Review: Real Techniques makeup brushes
Once upon a time, when I was a small Megan, I applied my makeup thusly: foundation with fingers, blush with the teensy brush that came in the compact, mascara via mascara wand, chapstick straight from tube. Obvious problems there – primary of which is that if I went out in that much makeup now, people would think I had consumption. But aside from the fact that apparently I am fading like a flower, what the hell is with that teensy brush they give you? My cheeks are quite a generous portion of my face, while that brush was doll-size.
My search for a better tool than these stubby fingers has eventually led me to this point – trialling
makeup brushes I heard about on Youtube. Real Techniques (by Samantha Chapman) came to my attention because I watch makeup tutorials by Sam, and her sister Nic, on their Youtube channel pixiwoo. I then went on a jaunt to Sydney last year and came across the brushes in Priceline. In my insanity, I bought one. I knew you couldn”t get them in New Zealand, yet I only bought one *shakes head in disappointment with self”s inability to make good decisions*.
Well, I think I can sum up this review by saying: I now own 11.
These brushes are extraordinarily good. They’re all synthetic, which is nice for our vegetarian and vegan buddies, with aluminium handles. The base of the handles is flat, which means you can stand the brushes up. I find this super handy when I am at the gym and don”t want to lie my brushes on the benches and then rub them all over my face.
I have not experienced any shedding with these brushes and they re-shape perfectly after washing. They haven”t stained and they dry very quickly. I absolutely love the expert face brush and the buffing brush for applying foundation, and the detailer brush, base shadow brush, and deluxe crease brush are perfect for every kind of eyeshadow application I need to do. The bristles are beautifully soft and dense and the handles are just the right length and balance in my hand (even with the heavier rubberised bases).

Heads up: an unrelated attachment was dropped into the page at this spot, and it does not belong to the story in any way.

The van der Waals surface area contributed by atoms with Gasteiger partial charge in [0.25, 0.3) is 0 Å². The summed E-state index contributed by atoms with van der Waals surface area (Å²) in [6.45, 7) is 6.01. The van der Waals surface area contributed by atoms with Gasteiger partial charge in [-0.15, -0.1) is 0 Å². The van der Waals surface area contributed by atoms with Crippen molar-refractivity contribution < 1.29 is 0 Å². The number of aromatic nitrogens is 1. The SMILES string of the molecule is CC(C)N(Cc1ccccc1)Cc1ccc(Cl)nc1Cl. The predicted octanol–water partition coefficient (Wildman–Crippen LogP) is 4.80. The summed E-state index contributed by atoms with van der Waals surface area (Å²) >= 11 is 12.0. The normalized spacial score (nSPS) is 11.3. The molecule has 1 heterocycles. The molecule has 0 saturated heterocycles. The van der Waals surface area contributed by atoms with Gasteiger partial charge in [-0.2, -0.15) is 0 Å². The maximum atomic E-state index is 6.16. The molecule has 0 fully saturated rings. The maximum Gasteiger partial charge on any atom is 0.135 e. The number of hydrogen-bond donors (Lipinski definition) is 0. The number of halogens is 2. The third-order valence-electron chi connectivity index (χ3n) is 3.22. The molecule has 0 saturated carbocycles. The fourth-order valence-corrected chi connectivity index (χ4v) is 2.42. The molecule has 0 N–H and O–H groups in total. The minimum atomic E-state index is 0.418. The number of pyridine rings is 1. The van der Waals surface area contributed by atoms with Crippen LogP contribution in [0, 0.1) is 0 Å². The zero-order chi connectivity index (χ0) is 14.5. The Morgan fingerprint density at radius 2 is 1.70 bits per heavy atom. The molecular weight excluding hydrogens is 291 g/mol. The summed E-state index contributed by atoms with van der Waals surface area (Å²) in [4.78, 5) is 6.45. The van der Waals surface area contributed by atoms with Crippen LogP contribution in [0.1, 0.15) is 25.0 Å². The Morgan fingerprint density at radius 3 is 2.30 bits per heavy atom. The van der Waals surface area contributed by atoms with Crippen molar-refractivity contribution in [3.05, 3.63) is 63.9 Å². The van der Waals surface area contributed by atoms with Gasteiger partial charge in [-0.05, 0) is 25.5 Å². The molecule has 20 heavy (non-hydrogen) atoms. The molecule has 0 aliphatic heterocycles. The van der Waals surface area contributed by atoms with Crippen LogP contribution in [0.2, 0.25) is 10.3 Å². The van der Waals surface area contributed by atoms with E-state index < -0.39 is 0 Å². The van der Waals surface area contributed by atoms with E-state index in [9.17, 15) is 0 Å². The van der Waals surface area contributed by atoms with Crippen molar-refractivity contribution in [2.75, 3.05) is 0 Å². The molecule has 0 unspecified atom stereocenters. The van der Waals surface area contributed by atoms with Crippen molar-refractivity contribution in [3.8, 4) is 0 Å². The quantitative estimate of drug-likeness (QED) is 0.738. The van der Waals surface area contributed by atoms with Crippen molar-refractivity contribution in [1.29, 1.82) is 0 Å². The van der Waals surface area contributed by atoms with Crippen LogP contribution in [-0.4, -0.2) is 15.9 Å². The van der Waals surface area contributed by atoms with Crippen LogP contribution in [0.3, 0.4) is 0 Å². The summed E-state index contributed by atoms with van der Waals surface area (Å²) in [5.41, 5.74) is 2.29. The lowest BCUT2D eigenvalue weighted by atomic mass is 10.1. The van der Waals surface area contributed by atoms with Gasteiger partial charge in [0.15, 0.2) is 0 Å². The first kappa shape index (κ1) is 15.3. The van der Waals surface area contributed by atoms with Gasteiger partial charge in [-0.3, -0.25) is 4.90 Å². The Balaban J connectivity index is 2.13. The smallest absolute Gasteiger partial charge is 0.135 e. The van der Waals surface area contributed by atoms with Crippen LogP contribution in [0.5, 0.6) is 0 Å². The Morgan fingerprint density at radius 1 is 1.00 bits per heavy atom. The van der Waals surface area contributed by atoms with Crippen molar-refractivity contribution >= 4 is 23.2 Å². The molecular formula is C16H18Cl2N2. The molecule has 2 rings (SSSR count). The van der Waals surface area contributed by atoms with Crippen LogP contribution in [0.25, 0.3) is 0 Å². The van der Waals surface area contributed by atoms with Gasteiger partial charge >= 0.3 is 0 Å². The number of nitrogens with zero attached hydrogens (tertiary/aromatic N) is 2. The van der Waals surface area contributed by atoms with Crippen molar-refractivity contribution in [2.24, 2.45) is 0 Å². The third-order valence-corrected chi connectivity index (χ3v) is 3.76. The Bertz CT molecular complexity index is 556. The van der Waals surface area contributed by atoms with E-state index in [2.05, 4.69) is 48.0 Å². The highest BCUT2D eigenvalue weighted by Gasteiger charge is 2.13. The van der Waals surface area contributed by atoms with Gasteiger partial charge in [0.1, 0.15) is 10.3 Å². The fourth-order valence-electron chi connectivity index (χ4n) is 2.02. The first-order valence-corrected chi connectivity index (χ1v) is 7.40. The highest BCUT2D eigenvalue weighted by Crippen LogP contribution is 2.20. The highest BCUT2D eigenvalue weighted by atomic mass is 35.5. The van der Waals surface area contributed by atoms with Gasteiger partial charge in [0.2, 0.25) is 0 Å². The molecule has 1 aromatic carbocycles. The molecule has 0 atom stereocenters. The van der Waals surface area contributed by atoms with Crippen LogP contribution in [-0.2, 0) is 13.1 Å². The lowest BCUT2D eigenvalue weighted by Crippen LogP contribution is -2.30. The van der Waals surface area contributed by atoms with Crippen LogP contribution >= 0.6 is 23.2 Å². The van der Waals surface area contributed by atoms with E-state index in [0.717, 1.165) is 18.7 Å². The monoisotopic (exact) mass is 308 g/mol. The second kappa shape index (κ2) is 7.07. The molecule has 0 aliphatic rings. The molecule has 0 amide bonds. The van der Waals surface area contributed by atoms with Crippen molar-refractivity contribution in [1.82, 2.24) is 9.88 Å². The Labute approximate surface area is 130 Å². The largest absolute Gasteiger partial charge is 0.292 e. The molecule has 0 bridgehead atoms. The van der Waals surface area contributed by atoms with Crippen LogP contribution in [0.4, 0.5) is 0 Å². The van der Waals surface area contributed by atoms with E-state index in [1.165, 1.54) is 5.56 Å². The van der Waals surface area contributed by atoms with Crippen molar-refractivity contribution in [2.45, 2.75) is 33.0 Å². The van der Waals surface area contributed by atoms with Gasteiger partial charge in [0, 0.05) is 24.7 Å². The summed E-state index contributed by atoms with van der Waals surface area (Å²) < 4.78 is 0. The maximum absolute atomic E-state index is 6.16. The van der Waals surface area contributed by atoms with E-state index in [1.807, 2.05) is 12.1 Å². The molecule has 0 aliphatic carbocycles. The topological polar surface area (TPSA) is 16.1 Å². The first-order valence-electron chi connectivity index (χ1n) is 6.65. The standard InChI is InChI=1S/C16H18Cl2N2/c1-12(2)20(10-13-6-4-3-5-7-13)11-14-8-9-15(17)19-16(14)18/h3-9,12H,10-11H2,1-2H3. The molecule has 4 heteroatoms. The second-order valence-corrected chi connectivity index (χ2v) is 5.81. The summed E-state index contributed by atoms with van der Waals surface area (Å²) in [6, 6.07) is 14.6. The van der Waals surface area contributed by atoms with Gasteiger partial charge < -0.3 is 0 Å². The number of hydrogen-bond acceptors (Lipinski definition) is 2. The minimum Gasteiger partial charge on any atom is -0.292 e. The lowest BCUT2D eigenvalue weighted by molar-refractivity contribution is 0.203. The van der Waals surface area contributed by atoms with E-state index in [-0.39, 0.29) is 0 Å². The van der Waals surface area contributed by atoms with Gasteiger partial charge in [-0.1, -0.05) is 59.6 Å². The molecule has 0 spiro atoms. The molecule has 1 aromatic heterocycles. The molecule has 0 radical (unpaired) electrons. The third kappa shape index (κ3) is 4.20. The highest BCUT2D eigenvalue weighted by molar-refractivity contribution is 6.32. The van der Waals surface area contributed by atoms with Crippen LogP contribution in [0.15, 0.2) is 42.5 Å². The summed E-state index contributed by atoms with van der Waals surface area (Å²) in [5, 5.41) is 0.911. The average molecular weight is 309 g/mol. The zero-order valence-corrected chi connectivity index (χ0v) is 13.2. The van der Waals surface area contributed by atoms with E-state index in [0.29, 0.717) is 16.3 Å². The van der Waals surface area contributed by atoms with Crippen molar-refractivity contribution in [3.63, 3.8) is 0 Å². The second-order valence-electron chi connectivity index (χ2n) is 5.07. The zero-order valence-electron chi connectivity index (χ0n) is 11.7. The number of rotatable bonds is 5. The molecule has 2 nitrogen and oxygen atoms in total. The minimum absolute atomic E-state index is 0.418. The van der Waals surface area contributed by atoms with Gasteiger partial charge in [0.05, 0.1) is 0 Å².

They are also incredibly price-competitive. I have the following (prices in USD):
- the blush brush: $9
- the expert face brush: $9
- the core collection set* (detailer brush, pointed foundation brush, buffing brush, contour brush): $18
- the starter set for eyes (base shadow brush, deluxe crease brush, accent brush, pixel-point eyeliner brush, brow brush): $18
That means I have spent approximately $NZ65 on 11 brushes, or a little less than $6 per brush. I also spent $15 on shipping, so let”s say $80. Let”s compare that to the brushes that I consider are similar in terms of accessibility – the Manicare brushes available at Farmers. If you had $80 to spend on those brushes you could buy:
- the foundation brush: $26.99
- the angled blush brush: $22.49
- the powder brush: $27.99
…and you”d have $2.50 in change. You”d also have three brushes which, in my opinion, just are not as good as the Real Techniques brushes (and I do own a couple of the Manicare brushes, purchased before I discovered Real Techniques and my powder brush STILL sheds after three years!).
Seriously, I cannot emphasise enough how great my experience with these brushes has been. If you have been considering buying some entry-level makeup brushes but thought MAC was too expensive (because you guys, you can spend hundreds on brushes if you go top of the line**) then I strongly recommend buying just one set of these and seeing how you like them. I”m already planning my next little order…
You can purchase the Real Techniques brushes at: www.iherb.com. You can also check out the Real Techniques website (link above) for tutorials and detailed information about the brushes and sets.
*The sets also come with handy brush cases that turn into a stand.
**please note: definitely not implying MAC brushes are top of the line. If you want a nice sense of what brushes can cost, look up the Tom Ford, Suqqu and Hakuhodo brushes. Yikes!